A friend sent me a link to an article in Time magazine, The Optimism Bias by Tali Sharot. The article, based on the book by the same name, discusses how people tend to be more optimistic than realistic about their personal futures. In matters of health, finances, and success, people tend to expect things to work out in their favor over the long run.
However, this is often not the case for people who have been traumatized. Having had their lives fatally threatened or witnessed the life of another threatened or taken, hope can be lost.
Optimism is particularly challenging for someone who has experienced either repeated trauma exposure or an especially severe single episode. Either occurrence can take place in the cases of childhood abuse, rape, domestic violence or being in war zones. Such experiences test the individual’s ability to trust themselves, other people, and life in general. A constant state of fear develops that leads to a feeling of impending danger.
Living life with an expectation of danger lurking in the background contributes to one becoming a pessimist. Pessimism can be experienced as a tendency to expect things to go badly, excessive worry or over focusing on things gone wrong in life or the world. To avoid being caught off guard, pessimism becomes a means of survival.
Hence, a persistent belief develops. Thoughts go something like: “I can’t risk fully relaxing, trusting, engaging or being in the moment as I could be overwhelmed by an unexpected situation. This would give rise to a painful loss that I fear I am not capable of handling.” Some describe it as being “realistic.”
Maintaining such a belief (consciously or unconsciously) can contribute to a false sense of control, while the joy of living is minimized at best.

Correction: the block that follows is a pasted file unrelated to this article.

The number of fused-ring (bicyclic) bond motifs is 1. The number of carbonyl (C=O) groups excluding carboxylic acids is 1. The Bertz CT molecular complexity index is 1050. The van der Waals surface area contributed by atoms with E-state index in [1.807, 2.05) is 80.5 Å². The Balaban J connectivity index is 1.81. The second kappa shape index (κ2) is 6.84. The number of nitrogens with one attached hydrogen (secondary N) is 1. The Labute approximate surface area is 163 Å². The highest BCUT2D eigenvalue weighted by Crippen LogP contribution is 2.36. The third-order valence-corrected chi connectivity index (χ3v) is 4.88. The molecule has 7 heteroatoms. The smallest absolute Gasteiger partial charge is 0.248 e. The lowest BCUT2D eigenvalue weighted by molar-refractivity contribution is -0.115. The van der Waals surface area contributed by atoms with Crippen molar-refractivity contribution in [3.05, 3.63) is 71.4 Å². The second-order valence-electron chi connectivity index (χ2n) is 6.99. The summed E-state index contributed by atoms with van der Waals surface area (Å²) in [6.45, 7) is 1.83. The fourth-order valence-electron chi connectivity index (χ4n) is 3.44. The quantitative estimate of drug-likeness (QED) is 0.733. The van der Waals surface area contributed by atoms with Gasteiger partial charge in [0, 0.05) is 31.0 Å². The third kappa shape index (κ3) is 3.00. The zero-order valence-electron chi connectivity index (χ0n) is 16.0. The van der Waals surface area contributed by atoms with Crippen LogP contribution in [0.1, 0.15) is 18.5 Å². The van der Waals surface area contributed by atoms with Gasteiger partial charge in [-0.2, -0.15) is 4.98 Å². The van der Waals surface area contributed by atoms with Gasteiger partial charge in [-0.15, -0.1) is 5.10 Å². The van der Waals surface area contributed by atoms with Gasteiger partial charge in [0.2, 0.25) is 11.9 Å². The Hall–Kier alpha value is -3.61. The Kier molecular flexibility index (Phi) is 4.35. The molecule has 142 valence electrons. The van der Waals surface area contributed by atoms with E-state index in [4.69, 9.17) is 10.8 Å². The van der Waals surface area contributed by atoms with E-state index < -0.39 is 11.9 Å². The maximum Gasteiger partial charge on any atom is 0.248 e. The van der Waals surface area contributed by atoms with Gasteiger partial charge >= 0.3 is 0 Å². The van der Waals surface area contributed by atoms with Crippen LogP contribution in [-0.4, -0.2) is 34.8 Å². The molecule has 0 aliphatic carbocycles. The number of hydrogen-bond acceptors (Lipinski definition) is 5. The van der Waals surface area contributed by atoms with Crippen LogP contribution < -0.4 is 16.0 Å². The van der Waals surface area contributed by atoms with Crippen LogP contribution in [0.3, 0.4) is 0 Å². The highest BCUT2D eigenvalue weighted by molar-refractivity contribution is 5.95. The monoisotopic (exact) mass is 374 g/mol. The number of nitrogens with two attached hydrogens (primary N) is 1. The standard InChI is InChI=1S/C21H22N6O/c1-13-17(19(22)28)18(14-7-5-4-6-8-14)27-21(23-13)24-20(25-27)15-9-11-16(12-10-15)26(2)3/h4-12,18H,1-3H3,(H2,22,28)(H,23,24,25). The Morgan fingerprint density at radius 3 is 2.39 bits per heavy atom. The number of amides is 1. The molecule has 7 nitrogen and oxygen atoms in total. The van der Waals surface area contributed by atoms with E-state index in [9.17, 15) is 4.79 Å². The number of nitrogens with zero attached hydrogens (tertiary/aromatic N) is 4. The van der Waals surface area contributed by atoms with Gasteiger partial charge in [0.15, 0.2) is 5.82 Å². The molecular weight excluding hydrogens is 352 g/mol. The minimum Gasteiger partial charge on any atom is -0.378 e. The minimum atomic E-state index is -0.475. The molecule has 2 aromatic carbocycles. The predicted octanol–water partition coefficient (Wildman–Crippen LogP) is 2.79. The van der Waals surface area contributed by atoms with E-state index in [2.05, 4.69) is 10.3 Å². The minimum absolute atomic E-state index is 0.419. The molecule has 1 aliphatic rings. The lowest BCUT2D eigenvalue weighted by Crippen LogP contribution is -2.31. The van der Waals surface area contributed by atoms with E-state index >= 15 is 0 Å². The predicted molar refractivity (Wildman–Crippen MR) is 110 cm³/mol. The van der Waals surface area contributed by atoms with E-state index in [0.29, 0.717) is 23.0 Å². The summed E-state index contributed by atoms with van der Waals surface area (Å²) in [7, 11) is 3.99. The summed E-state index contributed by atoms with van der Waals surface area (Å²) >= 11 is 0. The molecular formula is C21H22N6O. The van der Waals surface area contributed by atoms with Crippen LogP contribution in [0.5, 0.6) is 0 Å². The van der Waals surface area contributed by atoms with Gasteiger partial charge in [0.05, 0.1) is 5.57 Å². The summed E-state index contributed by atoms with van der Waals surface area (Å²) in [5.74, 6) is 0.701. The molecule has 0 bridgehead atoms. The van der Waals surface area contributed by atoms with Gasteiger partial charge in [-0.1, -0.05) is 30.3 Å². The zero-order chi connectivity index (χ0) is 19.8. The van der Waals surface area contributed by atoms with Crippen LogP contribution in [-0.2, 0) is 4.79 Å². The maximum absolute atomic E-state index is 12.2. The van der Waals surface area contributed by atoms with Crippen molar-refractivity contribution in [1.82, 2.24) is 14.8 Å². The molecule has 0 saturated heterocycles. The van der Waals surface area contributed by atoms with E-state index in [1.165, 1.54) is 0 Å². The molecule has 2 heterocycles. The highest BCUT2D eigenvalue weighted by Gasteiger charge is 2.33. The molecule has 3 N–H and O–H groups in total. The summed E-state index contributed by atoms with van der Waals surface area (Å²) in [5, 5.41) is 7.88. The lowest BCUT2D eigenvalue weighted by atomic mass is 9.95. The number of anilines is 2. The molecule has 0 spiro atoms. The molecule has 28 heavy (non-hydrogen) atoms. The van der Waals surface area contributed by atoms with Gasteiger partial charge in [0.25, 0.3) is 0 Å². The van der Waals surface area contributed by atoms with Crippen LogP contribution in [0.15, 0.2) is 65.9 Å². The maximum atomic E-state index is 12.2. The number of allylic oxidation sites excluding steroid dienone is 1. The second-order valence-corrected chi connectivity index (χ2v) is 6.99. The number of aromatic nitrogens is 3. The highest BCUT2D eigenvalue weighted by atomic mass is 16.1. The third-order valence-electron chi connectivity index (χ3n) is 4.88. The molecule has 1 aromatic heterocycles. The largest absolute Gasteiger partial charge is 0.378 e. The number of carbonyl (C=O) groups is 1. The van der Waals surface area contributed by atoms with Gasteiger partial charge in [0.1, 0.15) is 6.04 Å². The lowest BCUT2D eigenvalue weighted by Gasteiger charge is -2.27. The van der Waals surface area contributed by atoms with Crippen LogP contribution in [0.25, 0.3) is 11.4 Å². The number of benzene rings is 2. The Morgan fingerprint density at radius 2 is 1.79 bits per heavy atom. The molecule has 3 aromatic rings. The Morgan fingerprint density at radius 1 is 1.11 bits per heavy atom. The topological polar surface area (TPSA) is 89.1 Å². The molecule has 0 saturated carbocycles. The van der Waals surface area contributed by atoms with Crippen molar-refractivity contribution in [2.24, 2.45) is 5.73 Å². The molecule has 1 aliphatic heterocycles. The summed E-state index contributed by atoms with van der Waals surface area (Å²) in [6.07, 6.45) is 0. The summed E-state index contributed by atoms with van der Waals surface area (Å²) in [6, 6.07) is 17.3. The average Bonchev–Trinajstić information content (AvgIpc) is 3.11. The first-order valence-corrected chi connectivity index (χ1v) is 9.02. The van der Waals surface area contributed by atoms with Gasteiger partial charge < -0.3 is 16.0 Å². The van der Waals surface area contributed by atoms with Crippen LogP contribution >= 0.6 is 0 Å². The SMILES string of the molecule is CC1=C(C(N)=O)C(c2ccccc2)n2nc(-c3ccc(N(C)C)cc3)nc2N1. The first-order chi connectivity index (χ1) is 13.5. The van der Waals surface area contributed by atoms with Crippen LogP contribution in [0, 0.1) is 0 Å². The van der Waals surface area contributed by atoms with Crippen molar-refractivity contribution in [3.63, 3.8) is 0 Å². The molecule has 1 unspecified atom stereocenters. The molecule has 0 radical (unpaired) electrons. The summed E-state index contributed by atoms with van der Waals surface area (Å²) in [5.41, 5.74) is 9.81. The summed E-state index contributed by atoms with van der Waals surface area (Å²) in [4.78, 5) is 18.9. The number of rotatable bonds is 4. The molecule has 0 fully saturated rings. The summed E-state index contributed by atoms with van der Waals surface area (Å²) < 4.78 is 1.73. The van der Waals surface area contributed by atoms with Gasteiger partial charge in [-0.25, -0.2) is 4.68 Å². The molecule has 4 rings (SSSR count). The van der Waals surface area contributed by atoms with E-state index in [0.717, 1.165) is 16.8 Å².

Clinical depression sets in when one no longer experiences joy, which over time contributes to a loss of hope (often experienced as pessimism). Research supports that people who are depressed are more likely to identify and remember the negative details in their lives, and not recognize or acknowledge the positive elements. Even when the clinical depression is treated, the pervasive negativism can remain.
As Sharot writes, and research further supports
To make progress, we need to be able to imagine alternative realities — better ones — and we need to believe that we can achieve them. Such faith helps motivate us to pursue our goals.
For myself, abuse began as a baby, and increased exponentially until I left home at seventeen. Depression had set in long before I left home. Because my depression was chronic, I did not recognize feeling depressed until something went wrong and sent my depression deeper. Nor did I recognize the persistent fear of everything. I had learned to suppress it long ago.
However, the signs of fear were all around me: severe stomach cramps during semester finals, push-pull relationships with men, insecurities that I was not normal, smart enough, or capable, and the persistent pessimism. I responded to fear by overcompensating in work, school and relationships. This worked for a time, but ultimately ignoring the fear stood in the way of the intimacy, satisfaction and joy.
Although pessimism still shows up occasionally, optimism far outweighs the negativity that controlled a significant portion of my past.
Therapy helped me to recognize the fear and find more effective ways to cope with the daily stressors of life. Unfortunately, therapy did not alleviate the deeply felt pessimism.
Cultivating optimism is a journey that affects every aspect of life. My persistence paid off.
Given the essential nature of a positive attitude in attaining what we desire most in life, how do you develop or maintain optimism in your lives?
Please share your ideas and experiences and in the next entry I will present strategies I find helpful in addressing this issue in the healing process.